Noam Chomsky, Model Terrorist?
A couple of weeks back, Human Rights Watch announced in their annual World Report that repressive governments around the world are exploiting the "war against terrorism" to clamp down on domestic dissidents.
Now comes the news that in Turkey, the chief of terrorism prosecution is targeting publishers of an American dissident's writings -- just as George W. Bush declares that Turkey is his role model for Afghanistan and all Muslim nations.
The (London) Independent's Robert Fisk reports that scarcely two months after the European Union praised Turkey for passing new laws protecting freedom of expression, the authorities in Ankara are using anti-terrorism legislation to prosecute Noam Chomsky's Turkish publisher.
Fatih Tas of the Aram Publishing House faces a year in prison for daring to print American Interventionism, a collection of Chomsky's recent essays which include some harsh criticism of Turkey's treatment of its Kurdish minority.
Turkey, a predominantly Muslim country with a secular constitution, has regularly topped Human Rights Watch's list of European human rights offenders. The country's powerful military has come in for criticism from the EU, most recently last year, over the brutal suppression of a hunger strike by prison activists.
But what pressure there has been stateside -- always minimal -- has hushed to a silence since September 11.
NATO member Turkey is too valuable to the U.S. war effort to be criticized by the United States. Turkey immediately supported the assault on Afghanistan, and has offered to take over leadership of the peacekeeping force there later.
Moreover, Turkey's support is critical for the U.S. war on Iraq, Turkey's southern neighbor. U.S. and UK bombers have launched innumerable bombing raids against Iraq from the massive Incirlik airbase in Southern Turkey.
(While they apparently came from the south this time, Allied bombers attacked Iraq again this Wednesday and Thursday in the first apparent escalation of bombing since September 11, according to Iraqi news reports. No casualties were reported at the "civil and service installations" in the southern provinces of Basra and Thi-Qar.)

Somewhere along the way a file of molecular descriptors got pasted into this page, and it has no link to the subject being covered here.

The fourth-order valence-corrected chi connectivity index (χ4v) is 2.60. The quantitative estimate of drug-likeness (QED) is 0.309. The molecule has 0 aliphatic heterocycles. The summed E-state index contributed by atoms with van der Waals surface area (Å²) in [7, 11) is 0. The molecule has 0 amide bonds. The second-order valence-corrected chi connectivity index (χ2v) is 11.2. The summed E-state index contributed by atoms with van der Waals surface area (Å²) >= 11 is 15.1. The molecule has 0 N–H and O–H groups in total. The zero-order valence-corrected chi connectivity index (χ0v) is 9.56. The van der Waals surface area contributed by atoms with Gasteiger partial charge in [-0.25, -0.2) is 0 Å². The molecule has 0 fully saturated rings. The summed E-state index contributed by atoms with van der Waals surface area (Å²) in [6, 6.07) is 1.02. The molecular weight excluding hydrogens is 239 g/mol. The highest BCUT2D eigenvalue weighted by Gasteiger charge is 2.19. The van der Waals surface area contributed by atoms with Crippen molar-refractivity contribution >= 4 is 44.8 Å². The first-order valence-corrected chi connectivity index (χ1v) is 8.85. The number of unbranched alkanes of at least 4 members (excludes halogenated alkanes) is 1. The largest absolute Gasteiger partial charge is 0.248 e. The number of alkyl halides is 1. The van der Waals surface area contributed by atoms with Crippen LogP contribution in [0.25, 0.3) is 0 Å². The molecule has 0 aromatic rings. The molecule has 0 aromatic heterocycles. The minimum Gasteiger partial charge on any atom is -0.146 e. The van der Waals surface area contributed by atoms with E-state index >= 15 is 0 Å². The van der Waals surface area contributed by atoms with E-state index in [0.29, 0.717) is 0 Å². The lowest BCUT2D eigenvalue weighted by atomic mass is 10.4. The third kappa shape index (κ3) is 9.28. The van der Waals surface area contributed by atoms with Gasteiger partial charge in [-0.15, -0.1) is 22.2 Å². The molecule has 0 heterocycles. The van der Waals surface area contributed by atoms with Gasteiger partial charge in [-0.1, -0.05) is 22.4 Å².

Spinning his country's linchpin position into pressure for hoped-for dollars, Turkey's prime minister came to D.C. last week, in search of billions of dollars worth of loans. "We provide living proof that a Western-type democracy can exist and thrive in a predominantly Muslim country," Bulent Ecevit said Jan. 17 in an address at the National Press Club.
President Bush, who met Ecevit during his four-day visit, said Turkey was a close friend and ally of the United States, according to news reports. During that meeting, Bush said Turkey was a role model for Afghanistan and the rest of the Muslim world. Ecevit said that in his meeting with the president, Bush also "expressed in strong terms that he has to get rid of Saddam Hussein.''
Turkey is seeking a lifting of U.S. quotas on imported Turkish goods and help securing loans to get out of a fiscal crisis. Turkey is also inviting bids from international companies on a gas pipeline project partly owned by U.S. energy giant Unocal.
For its part, "the United States is pressing international lenders to grant Turkey loans for to help it emerge from a severe financial crisis," reports the Associated Press. Last week, Ecevit thanked the United States for its support.
``Large amounts of money have come to Turkey from the IMF and the role of the United States in securing this cannot be ignored,'' Ecevit said. The International Monetary Fund said it would probably soon reach a new standby agreement with Turkey that has some $10 billion pegged to it.
As AP reports, "Turkey's renewed significance did not, however, bring any clear pledges from the Bush administration for trade privileges or a write-off of $5 billion worth of military debt." However, Ecevit was said to be pleased by the creation of an Economic Partnership Commission which will discuss how to enhance trade and commercial relations between the two countries.
Turkey has a long record of suppressing critical writing by domestic critics. In 1999, the government convicted prize-winning author GÃ¼nay Arslan of "disseminating propaganda undermining the indivisibility of the nation."
Arslan was sentenced to one year and eight months imprisonment and a fine. His book, "History in Mourning, 33 bullets," was accompanied by a preface attributed to a well-known pro-Kurdish politician who was murdered in 1992, and discussed the brutal suppression of a Kurdish uprising.
(Turkish police again clashed with Kurdish demonstrators on Friday, using nightsticks to disperse members of the pro-Kurdish People's Democracy Party in the southeastern city of Siirt. Eight demonstrators and four policemen were injured, according to the Anatolia news agency.)
MIT linguistics Professor Noam Chomsky, meanwhile, is planning to fly to Turkey for Fatih Tas' first court appearance on Feb. 13, he says, and has already written to the offices of the United Nations high commissioner for human rights, pointing out that amendments to Turkish law were supposed to have provided greater freedom of expression, not less of it.
© 2001 workingforchange.com